In “The Dividend Connection: How Dividends Create Value in the Stock Market,” the 1995 book she wrote with her son Gregory, Ms. Weiss explained that earnings can be “hidden or disguised behind vague bookkeeping terms such as cash flow, depreciation or inventory reserves” and distorted by taxes.

“A clever accountant,” she contended, “can make earnings appear good or not so good,” and companies that buy back their shares instead of paying dividends often overpay for them.

The newsletter’s record from the outset in 1966, and continuing Ms. Weiss’s method for recommendations after her retirement, was not flashy, but it was consistently rewarding. It produced an average annual stock market gain of 11.8 percent from 1986 to early 2022, including economic downturns, according to Mark J. Hulbert, founder of The Hulbert Financial Digest, a newsletter rating service, compared with an 11 percent gain, including dividends, for the Wilshire 5000 Total Market Index, the broadest measure of the United States stock market.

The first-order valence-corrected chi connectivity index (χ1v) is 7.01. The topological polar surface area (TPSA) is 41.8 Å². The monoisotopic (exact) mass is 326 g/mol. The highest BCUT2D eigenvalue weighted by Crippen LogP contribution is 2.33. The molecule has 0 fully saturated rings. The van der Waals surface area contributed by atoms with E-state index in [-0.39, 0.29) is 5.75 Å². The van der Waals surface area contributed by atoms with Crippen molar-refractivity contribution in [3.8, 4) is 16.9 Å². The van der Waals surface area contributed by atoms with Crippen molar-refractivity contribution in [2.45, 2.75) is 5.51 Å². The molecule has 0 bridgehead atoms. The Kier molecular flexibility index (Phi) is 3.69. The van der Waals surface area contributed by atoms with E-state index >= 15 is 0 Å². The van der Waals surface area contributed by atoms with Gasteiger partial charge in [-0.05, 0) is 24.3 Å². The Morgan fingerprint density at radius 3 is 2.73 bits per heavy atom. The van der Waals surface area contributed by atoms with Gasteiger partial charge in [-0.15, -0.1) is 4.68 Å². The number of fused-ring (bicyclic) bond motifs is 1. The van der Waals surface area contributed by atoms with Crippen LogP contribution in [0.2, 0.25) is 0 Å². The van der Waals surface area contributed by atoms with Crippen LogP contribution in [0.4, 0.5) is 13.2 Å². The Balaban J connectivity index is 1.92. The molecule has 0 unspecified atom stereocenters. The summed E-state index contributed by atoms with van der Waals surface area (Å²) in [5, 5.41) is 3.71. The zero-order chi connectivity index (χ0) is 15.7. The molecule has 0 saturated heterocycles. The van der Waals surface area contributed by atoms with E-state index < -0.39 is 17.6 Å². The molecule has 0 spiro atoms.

Once a year, the service compiles a list of favorite stocks, which it dubs its Lucky 13. “It’s a method that works, has proven it has staying power and is simple,” Mr. Hulbert said, adding that the still-popular newsletter has one of the longest tenures in the business. “They make more money in the market, with less risk,,” he said.

Geraldine Sylvia Schmulowitz, known as Gerry, was born in San Francisco on March 16, 1926. Her father, Alvin, was a real estate agent; her mother, Sylvia, was a homemaker. Her father changed the family surname to Small after Geraldine faced antisemitism in school. “That was a big change in my life,” she said.

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